Children’s films in Telugu are a rarity these days. There’s always a question over their box office potential and filmmakers often shy away from this space. Here’s a list of few such children’s films in Telugu which has taken the road less travelled over the past few decades.Anjali: 1990
Anjali-Artical-ImageMani Ratnam’s Anjali is a heartbreaking story of a family, whose perfect life is shattered when a mentally disabled child becomes part of their lives. The film was originally made in Tamil in 1991 and later it was dubbed in Telugu and Hindi. Raghuvaran, Revathi, Tarun, Shamili, Shruti and Prabhu played the lead roles. The film was particularly noted for the portrayal of children in an apartment and a major subplot of the film is focused on their bonding and the ruckus they create much to the dismay of their parents. Back in those days, having a mentally disabled child in the family was considered as a big taboo and Mani Ratnam addresses the issue through a scene where parents of other kids demand Raghuvaran and his family to leave the apartment because they don’t want their kids to mingle with Shamili, who played the title role. The beauty of the film lies in how well Mani Ratnam portrays Anjali as the epitome of innocence and as the film progresses she brings so much happiness to those around her that the ending is bound to put a lump in your throat. Shamili became so popular after this film that several people had her posters in their homes and she really was one of the cutest child artists ever. She won a National Award for Best Child Artist and Anjali was India’s official entry to the Oscars in 1991.Teja: 1992
Teja was one of the new age Telugu films where the main protagonist was no longer a loner who wants to study, a theme which was quite rare to find in the 80s. Tarun, who played the lead role in a film, is an extremely intelligent boy who solves several mysteries and predicts events before they occur. His intelligence surprises everyone around him and in many ways, the audience as well. Post liberalization, education had become an important issue and it was the passport for middle class and poor to climb up the ladder. There’s no conclusive proof that Teja influenced the audience in a big way, but the film came in the same year (1992) when Bournvita Quiz contest was introduced on TV and being a geek became a style statement. Not to forget, the film was quite entertaining.Little Soldiers: 1996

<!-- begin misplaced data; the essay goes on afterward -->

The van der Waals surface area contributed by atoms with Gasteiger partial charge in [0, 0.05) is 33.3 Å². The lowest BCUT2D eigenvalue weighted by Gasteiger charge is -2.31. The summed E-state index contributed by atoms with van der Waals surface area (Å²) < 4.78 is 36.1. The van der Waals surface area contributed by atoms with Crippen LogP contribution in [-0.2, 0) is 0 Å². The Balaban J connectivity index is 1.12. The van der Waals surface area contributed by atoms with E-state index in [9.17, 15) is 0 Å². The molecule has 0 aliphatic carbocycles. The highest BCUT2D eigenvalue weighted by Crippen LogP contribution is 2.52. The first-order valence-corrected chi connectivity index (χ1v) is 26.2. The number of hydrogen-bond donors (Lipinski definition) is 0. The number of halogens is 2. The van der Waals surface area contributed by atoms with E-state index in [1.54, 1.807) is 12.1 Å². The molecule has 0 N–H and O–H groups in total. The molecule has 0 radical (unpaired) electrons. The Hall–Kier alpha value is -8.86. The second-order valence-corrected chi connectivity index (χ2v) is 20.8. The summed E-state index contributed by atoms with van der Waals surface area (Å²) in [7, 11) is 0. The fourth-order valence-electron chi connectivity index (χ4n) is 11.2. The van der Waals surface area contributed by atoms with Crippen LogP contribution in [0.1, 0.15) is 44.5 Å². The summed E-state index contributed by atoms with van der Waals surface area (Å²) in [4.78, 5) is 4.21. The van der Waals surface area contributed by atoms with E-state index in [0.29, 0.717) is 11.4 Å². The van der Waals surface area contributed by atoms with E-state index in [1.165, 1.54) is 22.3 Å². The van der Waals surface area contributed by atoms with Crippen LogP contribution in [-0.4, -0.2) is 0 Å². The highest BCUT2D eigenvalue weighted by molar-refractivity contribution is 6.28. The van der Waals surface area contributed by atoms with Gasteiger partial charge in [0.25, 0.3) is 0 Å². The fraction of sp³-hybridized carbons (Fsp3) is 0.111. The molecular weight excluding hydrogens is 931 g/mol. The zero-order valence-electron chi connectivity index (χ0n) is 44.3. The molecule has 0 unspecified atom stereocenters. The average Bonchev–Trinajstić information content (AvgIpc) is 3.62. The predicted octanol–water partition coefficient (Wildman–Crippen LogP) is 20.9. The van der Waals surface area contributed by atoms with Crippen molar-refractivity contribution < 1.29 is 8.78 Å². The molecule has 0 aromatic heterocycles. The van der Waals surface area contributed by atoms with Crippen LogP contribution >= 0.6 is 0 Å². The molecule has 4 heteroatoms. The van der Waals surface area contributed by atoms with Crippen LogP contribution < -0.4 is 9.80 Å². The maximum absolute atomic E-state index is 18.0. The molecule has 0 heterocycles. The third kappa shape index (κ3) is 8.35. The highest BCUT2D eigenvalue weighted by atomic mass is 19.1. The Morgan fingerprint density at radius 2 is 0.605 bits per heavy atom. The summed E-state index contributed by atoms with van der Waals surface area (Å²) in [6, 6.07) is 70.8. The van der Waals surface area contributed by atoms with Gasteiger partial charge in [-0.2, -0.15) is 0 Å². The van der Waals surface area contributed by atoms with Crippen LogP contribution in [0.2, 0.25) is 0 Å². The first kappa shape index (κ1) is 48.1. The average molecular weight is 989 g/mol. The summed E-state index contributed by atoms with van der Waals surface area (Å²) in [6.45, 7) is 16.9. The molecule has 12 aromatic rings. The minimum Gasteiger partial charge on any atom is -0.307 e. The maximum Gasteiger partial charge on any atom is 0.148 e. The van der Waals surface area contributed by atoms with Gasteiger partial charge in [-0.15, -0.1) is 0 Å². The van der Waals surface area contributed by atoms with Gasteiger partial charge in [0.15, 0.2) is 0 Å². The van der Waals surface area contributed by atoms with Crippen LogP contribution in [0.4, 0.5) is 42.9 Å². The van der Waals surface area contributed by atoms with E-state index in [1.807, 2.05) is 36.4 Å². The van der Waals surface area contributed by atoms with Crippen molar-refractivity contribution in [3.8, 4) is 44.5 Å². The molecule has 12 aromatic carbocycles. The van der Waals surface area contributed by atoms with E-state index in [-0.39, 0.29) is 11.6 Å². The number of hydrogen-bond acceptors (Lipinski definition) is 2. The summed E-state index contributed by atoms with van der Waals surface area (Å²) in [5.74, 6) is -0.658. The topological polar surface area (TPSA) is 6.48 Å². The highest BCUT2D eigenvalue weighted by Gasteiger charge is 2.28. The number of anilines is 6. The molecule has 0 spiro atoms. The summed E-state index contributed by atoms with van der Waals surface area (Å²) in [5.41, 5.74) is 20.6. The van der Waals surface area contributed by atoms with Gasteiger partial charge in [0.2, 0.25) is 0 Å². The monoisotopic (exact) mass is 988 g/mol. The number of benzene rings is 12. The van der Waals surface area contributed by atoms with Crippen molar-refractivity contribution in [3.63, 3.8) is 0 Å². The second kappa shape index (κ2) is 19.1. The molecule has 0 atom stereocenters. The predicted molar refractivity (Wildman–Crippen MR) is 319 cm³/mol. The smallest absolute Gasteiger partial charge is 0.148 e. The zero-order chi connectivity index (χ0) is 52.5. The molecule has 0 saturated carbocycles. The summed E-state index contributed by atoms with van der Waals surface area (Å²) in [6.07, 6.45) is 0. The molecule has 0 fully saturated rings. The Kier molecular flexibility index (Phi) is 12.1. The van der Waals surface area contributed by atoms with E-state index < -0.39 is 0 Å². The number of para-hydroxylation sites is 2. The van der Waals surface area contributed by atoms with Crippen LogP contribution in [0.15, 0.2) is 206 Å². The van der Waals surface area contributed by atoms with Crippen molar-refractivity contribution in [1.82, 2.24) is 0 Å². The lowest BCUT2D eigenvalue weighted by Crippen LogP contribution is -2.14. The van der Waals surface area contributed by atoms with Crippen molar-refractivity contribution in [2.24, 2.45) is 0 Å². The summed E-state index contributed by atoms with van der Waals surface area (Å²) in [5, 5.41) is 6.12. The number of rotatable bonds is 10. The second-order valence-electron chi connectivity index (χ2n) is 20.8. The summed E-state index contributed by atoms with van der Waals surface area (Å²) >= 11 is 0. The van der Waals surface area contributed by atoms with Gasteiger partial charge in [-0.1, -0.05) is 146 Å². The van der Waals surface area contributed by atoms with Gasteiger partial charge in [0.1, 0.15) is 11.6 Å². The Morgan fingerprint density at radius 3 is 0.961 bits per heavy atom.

Little Soldiers, produced and directed by Gangaraju Gunnam, is one of the most charming children’s films ever made in Telugu. Bunny (Kavya) and Sunny (Aditya) are forced to live with their grandfather Major Harishchandra Prasad (Kota Srinivasa Rao) after their parents die in an accident and the rest of the story is about how they bond with their grandfather. Apart from splendid performances by Kavya and Aditya, who played siblings in the film, Little Soldiers throws light on the heart-warming relationship between the kids and their grandfather once they break the ice. It’s a treat to watch the kids torment the cook named Gun (Brahmanandam) and the subsequent travails which the elders have to go through to raise the children.Bommalaata: 2004
Bommalata-Artical-ImagePrakash Kovelamudi and Rana Daggubati teamed up for an unlikely debut film, Bommalaata which was a tale about a boy who dreams of going to school. The entire film is narrated through puppets and there’s even a dialogue in the film where the puppets say, “So far, you have narrated a story through us and now listen to a story through our perspective.” The film traverses the life of a young boy, a role played by a child artist named Sai Kumar, as he goes to work every day after taking a sneak peek at a school through a hole in the wall. The film is narrated from the point of view of the young boy and we slowly begin to empathize with his dream. Sai Kumar was conferred with National Award for Best Child Artist for his performance in the film. Shriya Saran made a guest appearance.7 Days in Slow Motion: 2012
7-Dayd-in-slow-motion-1-Artical-Image7 Days in Slow Motion, directed by Umakanth Thumrugoti, is a story of how three kids follow their passion for cinema and in the process they end up capturing the lives of the adults they come across in a span of seven days. The film also has a brilliant take on the pressure which parents exert on their kids to excel in studies at the cost of following their dreams. The life of Ravi (Teja) is defined by a pie-chart drawn by her mother where only 0.2% is catered for fun. Ravi dreams of becoming a filmmaker and one fine day, he finds a camera which gives him a scope to make a film to meet his favourite Bollywood heroine. He gets only seven days to fulfill his dream after which he has to return the camera and write his final exams. 7 Days in Slow Motion is a fine example of ingenuity in the face of an insurmountable problem and the fact that the spirited performances by the kids in the film make the film a delight to watch.Papam Pasivadu: 1972
Papam Pasi Vaadu was released in the year 1972 and is a remake of the South African film Lost in the Desert. SV Ranga Rao played the role of the father of a terminally ill child. As the child is on his way for further treatment abroad, the private plane which is carrying him crashes in the desert. As the sole survivor of the crash and being thousands of miles away from home, the movie tells the story of his survival in the harsh desert. The touching story is famous for the song ” Amma Choodali” where the young boy misses his parents and longs to run back into their arms. Ramu Raghavan, the young lead of the film, shows a great deal of courage to find his way out of the desert and back home. ”The story was written by a future legend of Tollywood, Gollapudi Maruti Rao”.